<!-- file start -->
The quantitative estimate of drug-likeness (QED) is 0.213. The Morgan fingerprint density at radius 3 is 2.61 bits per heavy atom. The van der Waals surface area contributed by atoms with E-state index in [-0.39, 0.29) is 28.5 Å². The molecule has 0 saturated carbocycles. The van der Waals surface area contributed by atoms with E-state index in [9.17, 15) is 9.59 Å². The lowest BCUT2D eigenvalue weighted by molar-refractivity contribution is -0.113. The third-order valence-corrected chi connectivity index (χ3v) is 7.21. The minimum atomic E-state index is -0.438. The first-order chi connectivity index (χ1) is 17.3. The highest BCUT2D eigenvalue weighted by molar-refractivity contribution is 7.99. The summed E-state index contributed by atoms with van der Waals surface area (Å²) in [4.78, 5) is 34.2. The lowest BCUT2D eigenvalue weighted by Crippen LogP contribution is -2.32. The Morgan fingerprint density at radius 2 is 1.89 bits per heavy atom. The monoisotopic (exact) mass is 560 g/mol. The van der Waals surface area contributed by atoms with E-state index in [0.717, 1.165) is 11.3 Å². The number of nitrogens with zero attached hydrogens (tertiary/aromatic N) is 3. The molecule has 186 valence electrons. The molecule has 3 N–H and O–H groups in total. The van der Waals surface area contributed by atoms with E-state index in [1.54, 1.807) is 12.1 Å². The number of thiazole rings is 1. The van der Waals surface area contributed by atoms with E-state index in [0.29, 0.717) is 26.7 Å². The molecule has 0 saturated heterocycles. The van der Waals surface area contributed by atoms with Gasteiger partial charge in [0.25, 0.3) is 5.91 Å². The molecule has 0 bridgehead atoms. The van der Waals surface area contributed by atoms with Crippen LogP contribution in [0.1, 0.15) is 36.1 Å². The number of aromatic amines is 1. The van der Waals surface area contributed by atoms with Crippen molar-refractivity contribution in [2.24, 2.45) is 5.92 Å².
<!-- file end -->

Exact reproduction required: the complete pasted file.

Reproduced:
The quantitative estimate of drug-likeness (QED) is 0.213. The Morgan fingerprint density at radius 3 is 2.61 bits per heavy atom. The van der Waals surface area contributed by atoms with E-state index in [-0.39, 0.29) is 28.5 Å². The molecule has 0 saturated carbocycles. The van der Waals surface area contributed by atoms with E-state index in [9.17, 15) is 9.59 Å². The lowest BCUT2D eigenvalue weighted by molar-refractivity contribution is -0.113. The third-order valence-corrected chi connectivity index (χ3v) is 7.21. The minimum atomic E-state index is -0.438. The first-order chi connectivity index (χ1) is 17.3. The highest BCUT2D eigenvalue weighted by molar-refractivity contribution is 7.99. The summed E-state index contributed by atoms with van der Waals surface area (Å²) in [4.78, 5) is 34.2. The lowest BCUT2D eigenvalue weighted by Crippen LogP contribution is -2.32. The Morgan fingerprint density at radius 2 is 1.89 bits per heavy atom. The monoisotopic (exact) mass is 560 g/mol. The van der Waals surface area contributed by atoms with E-state index in [0.717, 1.165) is 11.3 Å². The number of nitrogens with zero attached hydrogens (tertiary/aromatic N) is 3. The molecule has 186 valence electrons. The molecule has 3 N–H and O–H groups in total. The van der Waals surface area contributed by atoms with E-state index in [1.54, 1.807) is 12.1 Å². The number of thiazole rings is 1. The van der Waals surface area contributed by atoms with E-state index in [0.29, 0.717) is 26.7 Å². The molecule has 0 saturated heterocycles. The van der Waals surface area contributed by atoms with Gasteiger partial charge in [0.25, 0.3) is 5.91 Å². The molecule has 0 bridgehead atoms. The van der Waals surface area contributed by atoms with Crippen LogP contribution in [0.1, 0.15) is 36.1 Å². The number of aromatic amines is 1. The van der Waals surface area contributed by atoms with Crippen molar-refractivity contribution in [2.24, 2.45) is 5.92 Å².